April 30th 1789. George Washington was being invested as the first president of the USA. He was accompanied by someone very important to him. This man was the ambassador of Spain, who was standing on his left side at the ceremony. That very same day, the only foreign vessel docked at the New York port was the Spanish ship called Galveztown. This fact represented a proof of gratitude to the owner of that ship, Bernardo de Galvez.
Sometimes history is not fair with people who contributed to make it, and Bernardo de Galvez was one of them. But this injustice may be solve really soon. A big portrait of him is going to be hung on the senate´s walls at the USA. But who was this guy to get such an honor?
Let´s go back to 1776. Bernardo, a young colonel from a small coastal town of Malaga, Macharaviaya, was named governor of Luisiana. He lived in its capital, New Orleans, where he arrived in January 1777. The thirteen British colonies had already stirred up to the British Empire. Luisiana helped these colonies providing them with food, medicines, arms, uniforms, etc. But not only this. When finally Spain and France went to war with Great Britain, Bernardo managed to conquer some British cities along the Mississippi with a small contingent.
The decisive point in his military life and an inflexion point in the Independence War was when he entered Pensacola Bay with his fleet. The flagship run aground at the entrance of the bay and refused to enter again. Attacking the British forts at the Bay was decisive, so Bernardo had it clear; he would go on with his ship, the Galveztown, even if he had to do it alone.
The result was unexpected. British troops would surrender and Gálvez got the honor to be made count by the King of Spain, and have his own coat-of-arms, in which it says “Yo solo” which means “Me alone”, reminding how he entered the Pensacola Bay on his own and won the battle. If you would like to know more about this story, watch it here.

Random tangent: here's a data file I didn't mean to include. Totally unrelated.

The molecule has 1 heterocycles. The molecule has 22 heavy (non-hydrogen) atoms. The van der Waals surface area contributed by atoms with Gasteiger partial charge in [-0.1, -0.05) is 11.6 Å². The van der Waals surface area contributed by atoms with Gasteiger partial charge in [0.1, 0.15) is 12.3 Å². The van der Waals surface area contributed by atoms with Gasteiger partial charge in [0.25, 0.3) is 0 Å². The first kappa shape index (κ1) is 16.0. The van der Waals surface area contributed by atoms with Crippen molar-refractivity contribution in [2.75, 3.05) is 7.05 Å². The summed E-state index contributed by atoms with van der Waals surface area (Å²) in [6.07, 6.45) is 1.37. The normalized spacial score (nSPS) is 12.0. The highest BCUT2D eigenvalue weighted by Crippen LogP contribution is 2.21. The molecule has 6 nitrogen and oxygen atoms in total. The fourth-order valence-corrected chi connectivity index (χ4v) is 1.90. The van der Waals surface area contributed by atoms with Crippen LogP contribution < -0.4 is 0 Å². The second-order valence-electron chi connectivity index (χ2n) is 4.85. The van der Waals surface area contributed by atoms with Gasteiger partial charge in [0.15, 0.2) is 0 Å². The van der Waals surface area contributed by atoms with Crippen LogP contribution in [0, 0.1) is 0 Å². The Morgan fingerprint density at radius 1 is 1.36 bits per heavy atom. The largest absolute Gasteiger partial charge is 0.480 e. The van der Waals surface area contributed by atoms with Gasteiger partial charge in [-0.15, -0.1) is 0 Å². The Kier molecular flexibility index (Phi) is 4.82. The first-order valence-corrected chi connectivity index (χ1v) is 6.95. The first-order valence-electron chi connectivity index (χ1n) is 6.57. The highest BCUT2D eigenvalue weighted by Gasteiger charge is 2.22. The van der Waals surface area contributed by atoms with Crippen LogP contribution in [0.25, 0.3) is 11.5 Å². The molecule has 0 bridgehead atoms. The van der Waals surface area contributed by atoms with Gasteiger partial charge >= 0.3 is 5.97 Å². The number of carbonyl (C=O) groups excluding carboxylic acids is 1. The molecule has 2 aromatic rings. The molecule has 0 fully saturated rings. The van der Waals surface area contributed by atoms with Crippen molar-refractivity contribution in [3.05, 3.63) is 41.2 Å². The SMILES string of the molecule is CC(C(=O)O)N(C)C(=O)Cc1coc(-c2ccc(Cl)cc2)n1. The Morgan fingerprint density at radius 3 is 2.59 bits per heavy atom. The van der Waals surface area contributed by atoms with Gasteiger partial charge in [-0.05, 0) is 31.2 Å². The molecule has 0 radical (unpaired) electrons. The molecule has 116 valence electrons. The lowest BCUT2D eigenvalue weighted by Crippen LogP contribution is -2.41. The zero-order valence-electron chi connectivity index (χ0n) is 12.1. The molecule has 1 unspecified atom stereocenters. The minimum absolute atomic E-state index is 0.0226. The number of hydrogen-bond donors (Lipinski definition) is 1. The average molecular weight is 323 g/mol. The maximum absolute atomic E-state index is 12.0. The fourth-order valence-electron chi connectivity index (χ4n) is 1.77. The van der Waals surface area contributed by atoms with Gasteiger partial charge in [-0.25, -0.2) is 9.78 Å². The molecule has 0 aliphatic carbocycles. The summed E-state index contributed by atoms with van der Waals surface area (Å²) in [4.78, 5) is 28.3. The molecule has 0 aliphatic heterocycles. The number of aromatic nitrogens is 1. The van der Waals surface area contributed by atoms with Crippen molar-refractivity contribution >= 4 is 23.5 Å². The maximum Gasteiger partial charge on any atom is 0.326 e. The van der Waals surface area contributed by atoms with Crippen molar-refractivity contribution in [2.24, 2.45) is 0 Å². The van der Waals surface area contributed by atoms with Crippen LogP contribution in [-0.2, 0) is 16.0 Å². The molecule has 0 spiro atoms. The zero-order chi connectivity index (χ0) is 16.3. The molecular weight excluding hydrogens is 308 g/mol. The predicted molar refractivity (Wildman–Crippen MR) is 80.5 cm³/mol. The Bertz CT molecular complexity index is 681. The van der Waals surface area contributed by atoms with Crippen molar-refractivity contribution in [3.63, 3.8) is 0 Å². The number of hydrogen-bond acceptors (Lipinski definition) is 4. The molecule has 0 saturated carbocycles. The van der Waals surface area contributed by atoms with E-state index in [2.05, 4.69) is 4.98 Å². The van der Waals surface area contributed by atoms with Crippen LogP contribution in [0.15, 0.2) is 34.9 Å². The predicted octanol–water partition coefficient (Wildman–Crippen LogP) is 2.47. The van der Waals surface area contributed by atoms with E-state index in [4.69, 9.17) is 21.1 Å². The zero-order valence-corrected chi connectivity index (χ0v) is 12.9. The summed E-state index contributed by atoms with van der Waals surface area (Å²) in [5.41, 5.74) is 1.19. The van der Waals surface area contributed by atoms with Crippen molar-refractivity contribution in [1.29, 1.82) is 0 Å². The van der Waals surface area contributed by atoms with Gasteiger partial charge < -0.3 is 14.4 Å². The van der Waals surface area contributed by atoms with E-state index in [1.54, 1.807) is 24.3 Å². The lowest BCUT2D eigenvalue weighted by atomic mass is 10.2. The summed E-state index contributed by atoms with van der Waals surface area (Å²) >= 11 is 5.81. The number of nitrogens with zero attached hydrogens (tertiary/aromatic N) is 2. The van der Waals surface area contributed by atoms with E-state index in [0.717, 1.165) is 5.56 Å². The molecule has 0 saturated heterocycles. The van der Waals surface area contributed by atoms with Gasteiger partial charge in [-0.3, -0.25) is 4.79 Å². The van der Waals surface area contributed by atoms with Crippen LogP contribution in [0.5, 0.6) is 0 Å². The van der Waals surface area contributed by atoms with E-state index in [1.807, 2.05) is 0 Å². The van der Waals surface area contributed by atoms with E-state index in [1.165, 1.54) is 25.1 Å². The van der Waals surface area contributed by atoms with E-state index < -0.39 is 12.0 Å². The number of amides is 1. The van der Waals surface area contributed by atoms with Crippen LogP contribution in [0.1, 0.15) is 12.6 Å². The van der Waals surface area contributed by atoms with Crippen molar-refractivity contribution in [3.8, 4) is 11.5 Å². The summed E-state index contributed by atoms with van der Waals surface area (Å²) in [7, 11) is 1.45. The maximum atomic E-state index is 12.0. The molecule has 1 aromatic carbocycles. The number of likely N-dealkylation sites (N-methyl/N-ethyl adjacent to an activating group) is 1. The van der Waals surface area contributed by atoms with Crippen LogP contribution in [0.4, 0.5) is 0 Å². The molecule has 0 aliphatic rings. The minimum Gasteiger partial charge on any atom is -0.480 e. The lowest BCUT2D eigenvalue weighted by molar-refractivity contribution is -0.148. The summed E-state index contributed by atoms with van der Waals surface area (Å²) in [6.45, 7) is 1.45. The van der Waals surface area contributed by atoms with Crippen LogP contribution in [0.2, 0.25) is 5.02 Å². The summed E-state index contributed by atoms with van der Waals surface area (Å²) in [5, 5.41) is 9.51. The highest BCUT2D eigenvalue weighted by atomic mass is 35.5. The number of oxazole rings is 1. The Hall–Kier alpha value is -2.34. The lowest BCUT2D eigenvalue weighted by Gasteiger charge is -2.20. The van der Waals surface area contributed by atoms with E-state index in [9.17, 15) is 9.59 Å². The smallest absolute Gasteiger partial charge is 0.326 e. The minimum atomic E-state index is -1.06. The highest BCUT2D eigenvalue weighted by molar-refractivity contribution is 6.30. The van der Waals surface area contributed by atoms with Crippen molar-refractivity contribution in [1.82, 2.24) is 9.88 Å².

Not only the King of Spain acknowledged Bernardo´s efforts. The Congress of the United States of America approved to hang a portrait of this hero on its walls. This was back in 1783.
That promise made more than two centuries ago, it is going to be completed nowadays. At the beginning of December, 2014, Bernardo de Gálvez has been named honorable citizen of the USA, recognition only given to 7 more people, among them, Lafayette, Winston Churchill or Mother Theresa of Calcutta. A few days later, his portrait finally is hanging from the Senate walls in Washington. So we could say a poetic justice has been finally made to Bernardo.
Bernardo couldn´t be at George Washington’s investiture. He died from a disease not long before it. He is actually buried in Mexico City, where he lately was paid homage. Meanwhile, on the other side of the Atlantic, at his hometown in Málaga, they celebrate each 4th of July as a traditional festive day because of Galvez and his great feat.
But not only this fact relates Malaga to the founding of the United States of America. Our unfinished south tower from the Cathedral has a good story about it, which we explain at the end of our “Le Grand Tour”.